"Five days after that, we went to the Bat Islands again, and I saw the female manta from the video. There was a remora on her back sitting right on the wound, cleaning it out which would help protect it while it healed. The manta was very happy and was swimming around, full of energy," Thompson says.
"A few minutes later, after she swam away, there was a fourth manta. He had six wraps around him on one side and two on the other. I got some of the wraps, but he started to get really fussy, so we let him go."
By then, Thompson was beginning to suspect that his multiple encounters with tangled manta rays may not be just random chance.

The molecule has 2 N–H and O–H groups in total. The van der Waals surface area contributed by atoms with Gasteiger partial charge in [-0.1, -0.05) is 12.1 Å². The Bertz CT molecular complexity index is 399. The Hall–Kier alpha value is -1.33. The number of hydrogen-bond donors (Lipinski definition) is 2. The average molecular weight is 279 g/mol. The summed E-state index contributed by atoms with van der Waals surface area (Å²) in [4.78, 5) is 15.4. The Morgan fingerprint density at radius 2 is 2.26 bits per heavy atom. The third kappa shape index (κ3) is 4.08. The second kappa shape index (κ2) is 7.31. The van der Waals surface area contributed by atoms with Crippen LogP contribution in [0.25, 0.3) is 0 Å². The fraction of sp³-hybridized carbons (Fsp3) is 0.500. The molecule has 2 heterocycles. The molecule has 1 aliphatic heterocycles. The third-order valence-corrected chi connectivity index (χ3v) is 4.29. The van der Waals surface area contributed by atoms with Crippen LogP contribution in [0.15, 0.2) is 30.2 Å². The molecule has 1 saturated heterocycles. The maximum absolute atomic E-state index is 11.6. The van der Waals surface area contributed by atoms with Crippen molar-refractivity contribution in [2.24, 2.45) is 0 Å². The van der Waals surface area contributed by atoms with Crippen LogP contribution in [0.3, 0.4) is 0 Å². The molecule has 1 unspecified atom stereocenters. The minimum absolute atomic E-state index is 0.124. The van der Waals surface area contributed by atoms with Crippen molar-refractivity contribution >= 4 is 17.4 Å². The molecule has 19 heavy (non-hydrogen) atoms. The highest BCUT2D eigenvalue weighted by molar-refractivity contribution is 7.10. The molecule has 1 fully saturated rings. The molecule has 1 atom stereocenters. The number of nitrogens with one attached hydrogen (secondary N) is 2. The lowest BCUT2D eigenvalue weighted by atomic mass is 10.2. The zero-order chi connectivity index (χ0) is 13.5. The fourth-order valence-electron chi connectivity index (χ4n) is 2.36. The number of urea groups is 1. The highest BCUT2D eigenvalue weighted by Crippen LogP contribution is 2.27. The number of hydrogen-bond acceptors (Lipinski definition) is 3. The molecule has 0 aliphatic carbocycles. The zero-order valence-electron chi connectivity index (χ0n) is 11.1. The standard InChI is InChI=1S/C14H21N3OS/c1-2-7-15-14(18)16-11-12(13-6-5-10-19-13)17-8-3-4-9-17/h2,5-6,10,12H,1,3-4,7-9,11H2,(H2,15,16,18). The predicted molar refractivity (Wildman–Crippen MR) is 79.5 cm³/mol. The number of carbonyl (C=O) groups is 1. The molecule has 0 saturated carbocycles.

"It felt like the manta in the video may have called over this one to have him get rid of the netting that was there," says Thompson.
"There was the sense that the mantas seemed to be communicating with one another. I think the male from the first day had brought me to the two injured females. I think divers had helped them in the past, and he thought, ‘Hey, here's a diver. Maybe if I bring him over here to the females who are hurting, he could help them.' But I don't know for sure."